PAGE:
‘Combined with temporary measures such as the cut to stamp duty, this has helped push the average property price up to an all-time high of £270,027.

‘Since April 2020, the first full month of lockdown, the value of the average property has soared by £31,516 (13.2%).’

He said that parents who have made deposits for their children have helped them get a mortgage. In recent months, low borrowing costs have contributed to price growth.

Mr Bailey said: 'It is possible that some of what we've seen with gas prices is already climate change having effect if there's a switch out of coal'

Mr Bailey said: ‘It is possible that some of what we’ve seen with gas prices is already climate change having effect if there’s a switch out of coal’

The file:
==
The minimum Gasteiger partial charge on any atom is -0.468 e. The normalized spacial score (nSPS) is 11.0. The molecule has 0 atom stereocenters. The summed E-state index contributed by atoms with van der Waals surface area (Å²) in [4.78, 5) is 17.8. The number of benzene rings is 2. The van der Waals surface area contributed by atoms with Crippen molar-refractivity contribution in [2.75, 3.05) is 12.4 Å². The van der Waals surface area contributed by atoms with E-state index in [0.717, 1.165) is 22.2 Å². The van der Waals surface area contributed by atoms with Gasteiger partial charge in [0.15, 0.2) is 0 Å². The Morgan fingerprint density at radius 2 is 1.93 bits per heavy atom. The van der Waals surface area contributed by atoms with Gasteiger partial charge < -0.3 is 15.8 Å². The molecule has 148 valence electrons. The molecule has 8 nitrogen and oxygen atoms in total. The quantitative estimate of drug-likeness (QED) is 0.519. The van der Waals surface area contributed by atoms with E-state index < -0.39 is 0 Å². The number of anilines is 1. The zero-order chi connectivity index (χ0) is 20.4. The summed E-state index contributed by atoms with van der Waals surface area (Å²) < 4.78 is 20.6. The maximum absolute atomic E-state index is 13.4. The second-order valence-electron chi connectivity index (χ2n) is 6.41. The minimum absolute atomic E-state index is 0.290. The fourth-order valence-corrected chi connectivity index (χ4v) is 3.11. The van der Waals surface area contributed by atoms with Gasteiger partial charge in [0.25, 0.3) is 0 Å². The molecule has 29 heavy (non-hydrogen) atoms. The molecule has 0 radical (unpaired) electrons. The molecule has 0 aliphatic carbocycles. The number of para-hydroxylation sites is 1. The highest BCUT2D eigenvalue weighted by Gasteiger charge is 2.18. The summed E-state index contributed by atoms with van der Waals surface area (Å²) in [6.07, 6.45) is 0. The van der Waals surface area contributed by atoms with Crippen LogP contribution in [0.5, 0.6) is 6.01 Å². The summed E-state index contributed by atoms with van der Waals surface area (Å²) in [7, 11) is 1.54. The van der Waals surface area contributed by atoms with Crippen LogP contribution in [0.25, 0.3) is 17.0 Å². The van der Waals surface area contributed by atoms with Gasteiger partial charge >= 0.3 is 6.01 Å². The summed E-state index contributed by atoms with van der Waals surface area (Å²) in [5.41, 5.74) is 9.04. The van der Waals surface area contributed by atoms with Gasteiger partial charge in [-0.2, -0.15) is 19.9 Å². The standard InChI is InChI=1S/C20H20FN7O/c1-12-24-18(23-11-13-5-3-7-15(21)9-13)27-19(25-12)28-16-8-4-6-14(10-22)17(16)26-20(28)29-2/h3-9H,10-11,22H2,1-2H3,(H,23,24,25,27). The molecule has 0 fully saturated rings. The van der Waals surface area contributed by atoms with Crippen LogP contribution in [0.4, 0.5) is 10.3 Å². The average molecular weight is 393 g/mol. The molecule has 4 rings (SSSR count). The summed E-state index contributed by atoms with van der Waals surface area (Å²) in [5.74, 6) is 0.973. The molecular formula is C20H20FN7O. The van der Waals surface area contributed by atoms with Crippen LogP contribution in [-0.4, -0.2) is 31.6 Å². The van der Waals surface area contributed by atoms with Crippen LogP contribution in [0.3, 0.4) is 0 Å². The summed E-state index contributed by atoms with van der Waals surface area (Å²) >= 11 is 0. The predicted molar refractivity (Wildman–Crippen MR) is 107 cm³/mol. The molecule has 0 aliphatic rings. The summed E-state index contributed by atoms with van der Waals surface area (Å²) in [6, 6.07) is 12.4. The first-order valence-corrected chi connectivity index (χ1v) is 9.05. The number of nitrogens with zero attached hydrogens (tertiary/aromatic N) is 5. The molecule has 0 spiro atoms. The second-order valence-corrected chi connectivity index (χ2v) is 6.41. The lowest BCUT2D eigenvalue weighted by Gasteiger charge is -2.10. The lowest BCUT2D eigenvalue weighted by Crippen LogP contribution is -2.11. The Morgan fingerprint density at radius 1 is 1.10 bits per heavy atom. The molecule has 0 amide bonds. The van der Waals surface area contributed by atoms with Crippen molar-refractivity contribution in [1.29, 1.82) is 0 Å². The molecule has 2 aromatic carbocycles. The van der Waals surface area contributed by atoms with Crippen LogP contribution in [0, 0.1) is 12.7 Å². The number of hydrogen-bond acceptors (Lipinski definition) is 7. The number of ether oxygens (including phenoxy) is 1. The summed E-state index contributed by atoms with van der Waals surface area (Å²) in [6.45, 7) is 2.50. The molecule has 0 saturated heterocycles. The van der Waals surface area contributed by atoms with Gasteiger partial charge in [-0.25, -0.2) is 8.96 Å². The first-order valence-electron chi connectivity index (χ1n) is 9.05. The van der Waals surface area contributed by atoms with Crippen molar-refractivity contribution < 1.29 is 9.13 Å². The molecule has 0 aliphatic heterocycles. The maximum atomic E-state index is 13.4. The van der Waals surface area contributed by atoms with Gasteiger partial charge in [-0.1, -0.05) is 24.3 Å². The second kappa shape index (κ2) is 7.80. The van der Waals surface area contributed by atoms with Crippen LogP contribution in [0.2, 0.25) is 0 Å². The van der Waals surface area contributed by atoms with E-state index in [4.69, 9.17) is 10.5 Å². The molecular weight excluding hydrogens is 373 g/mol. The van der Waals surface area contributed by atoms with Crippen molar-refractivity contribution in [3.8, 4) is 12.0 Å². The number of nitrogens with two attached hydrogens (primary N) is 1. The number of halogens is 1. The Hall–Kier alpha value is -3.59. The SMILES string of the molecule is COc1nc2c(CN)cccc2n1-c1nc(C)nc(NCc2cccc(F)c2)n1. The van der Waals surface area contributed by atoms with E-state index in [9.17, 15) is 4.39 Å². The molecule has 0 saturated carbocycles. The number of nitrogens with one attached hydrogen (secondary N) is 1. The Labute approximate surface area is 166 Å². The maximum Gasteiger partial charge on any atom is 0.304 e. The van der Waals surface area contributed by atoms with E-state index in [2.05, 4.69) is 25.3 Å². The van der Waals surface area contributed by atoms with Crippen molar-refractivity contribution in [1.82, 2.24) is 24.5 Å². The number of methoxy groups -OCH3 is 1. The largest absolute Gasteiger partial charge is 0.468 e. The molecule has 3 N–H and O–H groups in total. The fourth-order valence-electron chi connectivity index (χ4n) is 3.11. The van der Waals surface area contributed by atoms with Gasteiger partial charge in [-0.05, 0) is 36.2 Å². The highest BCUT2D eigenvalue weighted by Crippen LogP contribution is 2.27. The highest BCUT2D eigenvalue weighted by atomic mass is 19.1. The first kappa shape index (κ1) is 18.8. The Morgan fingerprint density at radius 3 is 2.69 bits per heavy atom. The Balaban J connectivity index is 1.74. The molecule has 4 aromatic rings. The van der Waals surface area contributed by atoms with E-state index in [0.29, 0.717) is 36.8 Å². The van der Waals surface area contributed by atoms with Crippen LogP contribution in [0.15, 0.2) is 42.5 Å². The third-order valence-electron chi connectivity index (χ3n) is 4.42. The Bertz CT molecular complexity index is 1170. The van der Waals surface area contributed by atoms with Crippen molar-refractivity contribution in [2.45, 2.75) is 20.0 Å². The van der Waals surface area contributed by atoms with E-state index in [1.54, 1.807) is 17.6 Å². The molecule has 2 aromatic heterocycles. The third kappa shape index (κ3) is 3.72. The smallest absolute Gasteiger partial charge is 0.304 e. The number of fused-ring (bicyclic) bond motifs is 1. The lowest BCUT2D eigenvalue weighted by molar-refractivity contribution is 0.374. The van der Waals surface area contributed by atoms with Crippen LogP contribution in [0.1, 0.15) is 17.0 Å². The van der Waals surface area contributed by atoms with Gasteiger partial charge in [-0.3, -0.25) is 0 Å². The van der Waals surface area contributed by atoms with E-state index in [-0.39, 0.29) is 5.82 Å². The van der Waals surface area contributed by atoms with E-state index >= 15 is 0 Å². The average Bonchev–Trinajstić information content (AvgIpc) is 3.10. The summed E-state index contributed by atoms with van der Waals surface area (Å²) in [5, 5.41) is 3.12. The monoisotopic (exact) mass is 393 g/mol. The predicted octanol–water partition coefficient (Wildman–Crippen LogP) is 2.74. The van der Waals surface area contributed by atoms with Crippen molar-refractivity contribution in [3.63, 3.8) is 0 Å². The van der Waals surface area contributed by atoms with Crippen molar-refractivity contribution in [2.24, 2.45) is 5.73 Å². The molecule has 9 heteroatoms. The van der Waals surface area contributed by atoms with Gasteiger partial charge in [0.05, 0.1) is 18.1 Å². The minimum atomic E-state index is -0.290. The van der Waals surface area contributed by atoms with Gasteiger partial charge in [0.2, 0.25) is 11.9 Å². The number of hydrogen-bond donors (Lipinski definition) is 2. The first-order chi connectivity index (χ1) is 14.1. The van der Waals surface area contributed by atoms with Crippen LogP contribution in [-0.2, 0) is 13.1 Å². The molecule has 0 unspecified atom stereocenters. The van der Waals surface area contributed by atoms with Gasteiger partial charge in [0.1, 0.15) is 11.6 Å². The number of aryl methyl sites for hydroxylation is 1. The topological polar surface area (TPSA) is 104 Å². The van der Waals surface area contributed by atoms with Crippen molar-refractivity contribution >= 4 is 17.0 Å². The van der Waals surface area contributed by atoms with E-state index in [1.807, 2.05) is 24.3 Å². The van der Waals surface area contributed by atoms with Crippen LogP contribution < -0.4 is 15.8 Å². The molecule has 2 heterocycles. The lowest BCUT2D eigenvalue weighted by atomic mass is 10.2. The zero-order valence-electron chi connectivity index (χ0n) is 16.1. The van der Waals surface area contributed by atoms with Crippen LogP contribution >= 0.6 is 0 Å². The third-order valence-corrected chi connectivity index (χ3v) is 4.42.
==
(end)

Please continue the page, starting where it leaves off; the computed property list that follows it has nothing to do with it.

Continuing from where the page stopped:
Galley stated that the annual house price inflation for first-time buyers (9.2%) has reached a five-month high and has pushed ahead 8.1 % for home movers.

“More generally, the economic performance continues to provide a benign background for housing market activity. Through the end of furlough the labour market has exceeded expectations. The number of vacancies is high and growing relative to the number of unemployed.

“With the Bank of England expecting to respond to building inflation risks by raising rates within the next month and further such rises forecast over the next twelve months, we expect house buying demand will cool in the months ahead while borrowing costs rise.

“That being said, borrowing costs are still low by historical standards. Consequently, many will continue to face difficulties in raising a deposit. The limited supply of properties on the market may also help to temper the impact on property prices.